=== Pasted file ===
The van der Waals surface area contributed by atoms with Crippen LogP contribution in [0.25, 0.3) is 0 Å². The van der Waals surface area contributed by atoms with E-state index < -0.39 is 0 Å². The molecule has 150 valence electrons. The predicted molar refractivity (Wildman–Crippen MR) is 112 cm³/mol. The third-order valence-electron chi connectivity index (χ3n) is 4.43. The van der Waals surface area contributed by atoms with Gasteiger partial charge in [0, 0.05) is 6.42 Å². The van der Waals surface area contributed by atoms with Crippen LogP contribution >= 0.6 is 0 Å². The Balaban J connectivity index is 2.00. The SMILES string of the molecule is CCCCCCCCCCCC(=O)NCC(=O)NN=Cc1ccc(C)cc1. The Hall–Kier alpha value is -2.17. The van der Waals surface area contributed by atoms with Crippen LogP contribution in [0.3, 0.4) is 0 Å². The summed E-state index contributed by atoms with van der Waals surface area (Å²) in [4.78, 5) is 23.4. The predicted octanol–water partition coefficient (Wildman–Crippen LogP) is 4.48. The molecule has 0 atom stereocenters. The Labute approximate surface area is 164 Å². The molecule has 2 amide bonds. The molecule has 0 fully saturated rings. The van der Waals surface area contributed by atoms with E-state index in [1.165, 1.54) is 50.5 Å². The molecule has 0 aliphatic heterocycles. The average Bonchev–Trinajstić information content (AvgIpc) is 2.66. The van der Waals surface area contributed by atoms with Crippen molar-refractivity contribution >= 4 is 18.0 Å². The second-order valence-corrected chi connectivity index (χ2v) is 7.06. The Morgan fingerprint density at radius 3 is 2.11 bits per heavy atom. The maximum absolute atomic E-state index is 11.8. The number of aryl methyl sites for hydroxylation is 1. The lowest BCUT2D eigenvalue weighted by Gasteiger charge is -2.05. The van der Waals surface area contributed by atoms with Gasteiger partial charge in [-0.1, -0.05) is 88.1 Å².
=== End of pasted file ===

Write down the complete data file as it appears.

The van der Waals surface area contributed by atoms with Crippen LogP contribution in [0.25, 0.3) is 0 Å². The van der Waals surface area contributed by atoms with E-state index < -0.39 is 0 Å². The molecule has 150 valence electrons. The predicted molar refractivity (Wildman–Crippen MR) is 112 cm³/mol. The third-order valence-electron chi connectivity index (χ3n) is 4.43. The van der Waals surface area contributed by atoms with Gasteiger partial charge in [0, 0.05) is 6.42 Å². The van der Waals surface area contributed by atoms with Crippen LogP contribution >= 0.6 is 0 Å². The Balaban J connectivity index is 2.00. The SMILES string of the molecule is CCCCCCCCCCCC(=O)NCC(=O)NN=Cc1ccc(C)cc1. The Hall–Kier alpha value is -2.17. The van der Waals surface area contributed by atoms with Crippen LogP contribution in [0.3, 0.4) is 0 Å². The summed E-state index contributed by atoms with van der Waals surface area (Å²) in [4.78, 5) is 23.4. The predicted octanol–water partition coefficient (Wildman–Crippen LogP) is 4.48. The molecule has 0 atom stereocenters. The Labute approximate surface area is 164 Å². The molecule has 2 amide bonds. The molecule has 0 fully saturated rings. The van der Waals surface area contributed by atoms with E-state index in [1.165, 1.54) is 50.5 Å². The molecule has 0 aliphatic heterocycles. The average Bonchev–Trinajstić information content (AvgIpc) is 2.66. The van der Waals surface area contributed by atoms with Crippen molar-refractivity contribution >= 4 is 18.0 Å². The second-order valence-corrected chi connectivity index (χ2v) is 7.06. The Morgan fingerprint density at radius 3 is 2.11 bits per heavy atom. The maximum absolute atomic E-state index is 11.8. The number of aryl methyl sites for hydroxylation is 1. The lowest BCUT2D eigenvalue weighted by Gasteiger charge is -2.05. The van der Waals surface area contributed by atoms with Gasteiger partial charge in [-0.1, -0.05) is 88.1 Å².